- It is an incorrect assumption that these walls will only be bought by stall holders.
The Meta Keywords Tag
The Meta Keywords tag is no longer used. In fact, it is often seen as spam by search engines. Do not write meta keywords, and in fact remove the meta keywords from all product pages when you can.
However, note that the Meta Keywords are NOT the same as the Search Keywords. These still need to be written and added to each store.
Further Usage Examples Of Title Tags And Meta Description Tags
Below is an example of meta data from the GazebosAustralia.com.au store. This shows a screenshot of the HEAD tags. This data is inserted by the Bigcommerce Admin
Below is a screenshot taken from Google. You can see how the search engines use the above meta title and description in the results page below. Note how the title and description tags exactly match what is shown in the search results.
Below are screenshots taken from Google of two competing stores. They are both selling baby clothes, but which one is easier for you to read, and which one would you prefer to click on.
The title tag used by Union Jack is stuffed with keywords and synonyms. Mod, Punk, Retro, Kitsch are all synonyms for a fashion style, and using so many similar words makes it difficult to understand what the store is actually about. It ends up being a garbled message that is difficult for humans to read.
The description tag used by BabysGotStyle is much better than the one used by Union Jack. It talks about next day delivery, free returns and that it was awarded baby retailer of the year. Reading this makes me trust that store, and want to buy from them. I wouldn’t be able to quickly skim read Union Jack’s description and understand their store’s market position, or what they sell.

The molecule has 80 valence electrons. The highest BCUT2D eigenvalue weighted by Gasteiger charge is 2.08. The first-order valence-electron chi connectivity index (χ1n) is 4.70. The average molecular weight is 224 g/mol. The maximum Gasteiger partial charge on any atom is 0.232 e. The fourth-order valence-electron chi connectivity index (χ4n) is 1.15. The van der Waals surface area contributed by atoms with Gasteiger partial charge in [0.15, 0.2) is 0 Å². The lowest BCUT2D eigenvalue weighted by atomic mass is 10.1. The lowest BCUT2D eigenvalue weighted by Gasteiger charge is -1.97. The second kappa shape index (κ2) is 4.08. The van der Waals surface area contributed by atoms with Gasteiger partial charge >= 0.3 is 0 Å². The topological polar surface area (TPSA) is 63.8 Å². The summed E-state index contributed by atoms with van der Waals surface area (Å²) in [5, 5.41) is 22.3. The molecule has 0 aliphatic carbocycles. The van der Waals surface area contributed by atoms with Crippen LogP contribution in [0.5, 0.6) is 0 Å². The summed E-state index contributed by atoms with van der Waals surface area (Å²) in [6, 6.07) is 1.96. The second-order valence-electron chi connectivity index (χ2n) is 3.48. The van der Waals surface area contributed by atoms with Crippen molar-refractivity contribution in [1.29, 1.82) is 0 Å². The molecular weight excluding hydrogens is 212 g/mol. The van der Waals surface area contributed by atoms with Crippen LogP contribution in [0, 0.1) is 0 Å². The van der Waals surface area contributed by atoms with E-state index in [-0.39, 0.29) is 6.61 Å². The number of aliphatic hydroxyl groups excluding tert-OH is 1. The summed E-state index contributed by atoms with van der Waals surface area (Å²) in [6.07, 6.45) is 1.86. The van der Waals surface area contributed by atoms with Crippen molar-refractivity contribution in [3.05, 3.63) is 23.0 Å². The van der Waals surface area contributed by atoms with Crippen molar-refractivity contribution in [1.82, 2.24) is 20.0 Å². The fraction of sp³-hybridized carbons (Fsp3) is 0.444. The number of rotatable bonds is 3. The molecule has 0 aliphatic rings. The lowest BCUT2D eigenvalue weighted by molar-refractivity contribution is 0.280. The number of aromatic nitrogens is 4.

Below is a screenshot from Google showing an example of a good meta title and description for eBags’ home page.
- In eBags’ meta description they have said they are experts in a type of product since 1999. This establishes their credibility and creates a sense of trust. They also list some of the categories they sell.
- They then promote two incentives that make consumers feel more comfortable about their purchase – free shipping and free returns. These two points are very important to customers.
- They then promote their customer service excellence. Having access to ‘expert advice’ would make customers more likely to trust the company, and the fact that they have millions of customers means they are trustworthy.
- eBags use their meta description to establish trust. They don’t use the meta description on their home page to describe their business.